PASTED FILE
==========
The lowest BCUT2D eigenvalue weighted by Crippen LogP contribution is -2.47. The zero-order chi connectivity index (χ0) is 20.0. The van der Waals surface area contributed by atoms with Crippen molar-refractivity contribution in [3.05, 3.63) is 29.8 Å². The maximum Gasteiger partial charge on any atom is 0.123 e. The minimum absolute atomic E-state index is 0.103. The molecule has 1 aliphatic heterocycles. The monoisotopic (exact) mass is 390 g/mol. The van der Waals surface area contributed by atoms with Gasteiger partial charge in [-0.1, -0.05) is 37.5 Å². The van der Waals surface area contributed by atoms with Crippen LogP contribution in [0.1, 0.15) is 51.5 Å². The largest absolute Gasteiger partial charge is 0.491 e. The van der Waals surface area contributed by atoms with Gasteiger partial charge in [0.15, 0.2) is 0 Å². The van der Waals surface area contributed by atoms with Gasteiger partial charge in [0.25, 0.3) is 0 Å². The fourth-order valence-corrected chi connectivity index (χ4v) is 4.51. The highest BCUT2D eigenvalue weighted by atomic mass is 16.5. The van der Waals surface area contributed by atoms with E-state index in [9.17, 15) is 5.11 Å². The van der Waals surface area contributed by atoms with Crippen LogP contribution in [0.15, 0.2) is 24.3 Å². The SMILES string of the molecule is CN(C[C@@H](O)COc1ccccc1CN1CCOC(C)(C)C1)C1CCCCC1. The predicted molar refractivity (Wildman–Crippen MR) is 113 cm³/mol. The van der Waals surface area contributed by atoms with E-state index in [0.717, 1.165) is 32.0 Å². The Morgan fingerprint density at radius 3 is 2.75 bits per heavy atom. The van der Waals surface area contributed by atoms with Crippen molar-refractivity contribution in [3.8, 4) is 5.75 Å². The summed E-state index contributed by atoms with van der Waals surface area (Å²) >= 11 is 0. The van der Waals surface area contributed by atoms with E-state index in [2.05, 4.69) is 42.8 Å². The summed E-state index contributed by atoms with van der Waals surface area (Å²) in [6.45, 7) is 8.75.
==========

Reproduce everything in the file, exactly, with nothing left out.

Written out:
The lowest BCUT2D eigenvalue weighted by Crippen LogP contribution is -2.47. The zero-order chi connectivity index (χ0) is 20.0. The van der Waals surface area contributed by atoms with Crippen molar-refractivity contribution in [3.05, 3.63) is 29.8 Å². The maximum Gasteiger partial charge on any atom is 0.123 e. The minimum absolute atomic E-state index is 0.103. The molecule has 1 aliphatic heterocycles. The monoisotopic (exact) mass is 390 g/mol. The van der Waals surface area contributed by atoms with Gasteiger partial charge in [-0.1, -0.05) is 37.5 Å². The van der Waals surface area contributed by atoms with Crippen LogP contribution in [0.1, 0.15) is 51.5 Å². The largest absolute Gasteiger partial charge is 0.491 e. The van der Waals surface area contributed by atoms with Gasteiger partial charge in [0.15, 0.2) is 0 Å². The van der Waals surface area contributed by atoms with Gasteiger partial charge in [0.25, 0.3) is 0 Å². The fourth-order valence-corrected chi connectivity index (χ4v) is 4.51. The highest BCUT2D eigenvalue weighted by atomic mass is 16.5. The van der Waals surface area contributed by atoms with E-state index in [9.17, 15) is 5.11 Å². The van der Waals surface area contributed by atoms with Crippen LogP contribution in [0.15, 0.2) is 24.3 Å². The SMILES string of the molecule is CN(C[C@@H](O)COc1ccccc1CN1CCOC(C)(C)C1)C1CCCCC1. The predicted molar refractivity (Wildman–Crippen MR) is 113 cm³/mol. The van der Waals surface area contributed by atoms with E-state index in [0.717, 1.165) is 32.0 Å². The Morgan fingerprint density at radius 3 is 2.75 bits per heavy atom. The van der Waals surface area contributed by atoms with Crippen molar-refractivity contribution in [3.8, 4) is 5.75 Å². The summed E-state index contributed by atoms with van der Waals surface area (Å²) >= 11 is 0. The van der Waals surface area contributed by atoms with E-state index in [2.05, 4.69) is 42.8 Å². The summed E-state index contributed by atoms with van der Waals surface area (Å²) in [6.45, 7) is 8.75.